By Omar Alansari-Kreger, Engage Minnesota
It seems rather reasonable to argue the United States owes the millions of people it has displaced, directly or indirectly, amnesty through a program of refugee resettlement.
Wherever there are immigrants, there are refugees. The United States is a nation of immigrants, but is it also a nation of refugees? The Puritans were one of the earliest European settlers that arrived in the New World. They fled the Old World to escape bigotry and persecution for their beliefs. They found solace at Plymouth Rock because it offered a place free of bigoted persecution. Therefore, would that make the Puritans America’s first major batch of refugees? At the time, issues surrounding the drama of immigration were not there because as a nation, the United States was nonexistent.
It cannot be stressed enough. The United States is a nation built on the bedrock of immigration. It can be argued that every major wave of immigrants were the refugees of their time. They escaped subsistence by means of serfdom. The foundation of the nation is supported by the promise of providence; a staple of the American Dream. The United States is a grand experiment ceaselessly working toward its optimization. It is the civic responsibility of every generation to impartially define the American Dream. Each definition can be used as an existential nuance to repatriate its foundations to the present.
By Saciido Shaie, Engage Minnesota
As a young girl full of hope, I lost that hope the day I left my country of birth, Somalia. I want to share how I came to the US and left Somalia without my choice.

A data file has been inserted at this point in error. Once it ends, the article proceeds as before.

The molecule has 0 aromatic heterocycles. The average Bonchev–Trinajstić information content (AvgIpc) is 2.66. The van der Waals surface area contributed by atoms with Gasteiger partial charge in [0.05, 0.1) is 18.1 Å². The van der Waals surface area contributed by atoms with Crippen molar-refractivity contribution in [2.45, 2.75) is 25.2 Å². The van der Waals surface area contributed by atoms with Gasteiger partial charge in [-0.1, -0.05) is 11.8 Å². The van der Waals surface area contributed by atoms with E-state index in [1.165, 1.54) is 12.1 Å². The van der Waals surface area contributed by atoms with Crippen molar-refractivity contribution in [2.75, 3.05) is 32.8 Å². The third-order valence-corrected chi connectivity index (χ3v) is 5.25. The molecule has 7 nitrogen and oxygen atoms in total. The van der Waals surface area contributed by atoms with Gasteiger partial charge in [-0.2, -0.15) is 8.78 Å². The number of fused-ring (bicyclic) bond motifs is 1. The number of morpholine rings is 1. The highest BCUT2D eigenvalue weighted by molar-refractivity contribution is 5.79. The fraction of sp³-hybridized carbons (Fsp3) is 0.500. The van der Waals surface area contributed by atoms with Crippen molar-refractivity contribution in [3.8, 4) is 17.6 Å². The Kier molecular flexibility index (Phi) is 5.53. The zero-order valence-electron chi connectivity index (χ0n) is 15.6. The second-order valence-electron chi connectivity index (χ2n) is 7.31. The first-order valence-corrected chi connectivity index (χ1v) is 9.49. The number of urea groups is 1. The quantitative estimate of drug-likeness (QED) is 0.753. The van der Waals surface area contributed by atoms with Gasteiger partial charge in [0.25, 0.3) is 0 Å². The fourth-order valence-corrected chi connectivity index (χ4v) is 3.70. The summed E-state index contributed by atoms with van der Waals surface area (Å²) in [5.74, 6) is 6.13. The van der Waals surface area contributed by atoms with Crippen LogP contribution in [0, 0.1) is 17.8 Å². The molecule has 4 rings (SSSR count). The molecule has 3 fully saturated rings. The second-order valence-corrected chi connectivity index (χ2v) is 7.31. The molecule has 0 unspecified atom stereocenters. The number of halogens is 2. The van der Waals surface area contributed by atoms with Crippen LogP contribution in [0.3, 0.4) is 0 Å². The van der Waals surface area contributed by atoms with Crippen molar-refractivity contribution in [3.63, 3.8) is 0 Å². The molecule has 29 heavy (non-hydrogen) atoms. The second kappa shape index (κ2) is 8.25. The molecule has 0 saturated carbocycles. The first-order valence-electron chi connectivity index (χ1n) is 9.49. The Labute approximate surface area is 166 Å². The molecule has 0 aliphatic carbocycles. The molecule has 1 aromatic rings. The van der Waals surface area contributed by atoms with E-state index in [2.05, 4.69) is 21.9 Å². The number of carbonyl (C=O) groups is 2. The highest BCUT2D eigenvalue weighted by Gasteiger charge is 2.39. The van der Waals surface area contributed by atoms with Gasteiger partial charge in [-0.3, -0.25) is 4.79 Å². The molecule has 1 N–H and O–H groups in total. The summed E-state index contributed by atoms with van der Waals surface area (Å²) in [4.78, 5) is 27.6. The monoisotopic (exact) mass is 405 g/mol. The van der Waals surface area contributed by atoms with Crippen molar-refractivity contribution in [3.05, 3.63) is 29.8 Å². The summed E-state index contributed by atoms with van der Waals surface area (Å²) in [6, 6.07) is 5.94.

I remember leaving my home not looking back, not knowing what was going on. The only thing I knew was that something awful was happening and that people were dying, yet I didn’t know why. I was very scared, confused and did not know what to do.
As my family and I left with my aunt’s car, my eyes were glued to the window. I watched the people on the street. I saw injured people crying for help on the sidewalk, yet no one was helping, everyone was running. But one thing that I can’t ever forget was, as I was watching people on the sidewalk, running, carrying backpacks, and carrying their babies on their back, walking without shoes, there was a child maybe one-year-old sucking his dead mother’s breast. This made me cry for many days. I remember looking at the baby, and telling my mother to stop the car so that I can help the baby. I remember how devastated and shocked I felt. I still remember the red shirt he was wearing.
You see, it is not easy to forget such incident, how can I when I still see the sand and the dust all over his little face and the tears and the horror on his face. How can I forget the cry and the scene as if I am rewinding an old horror movie? But make no mistake, as it was, and still is a reality of my past that hunts me down up until now. I wish someone heard me when I called my mother asking her to stop the car and didn’t.
“Mom, please stop the car,” I keep repeating the same cry, and I thought maybe my mother didn’t hear me at all. Then again, I said, “mom, the baby, please let’s help him.”
Keith Ellison’s Iran Forum and the June 10 Call-In to Congress
By Lydia Howell
On May 28, U.S. Rep. Keith Ellison, D-Minn., hosted Iran scholars for a community forum in a packed hall at the First Unitarian Society church in Minneapolis. The focus was on the U.S.-Iran relationship, estranged for over 30 years, which many fear may become the next chapter in the Bush administration’s “war on terrorism.”
“Nary a day goes by that someone isn’t saying something abut Iran in the media. Part of my responsibility as a U.S. congressman is to be a forum to discuss the critical issues we face and to promote dialog about the most pressing issues,” said Ellison. “To quote [African-American writer] James Baldwin: Anything that cannot be faced cannot be fixed.”
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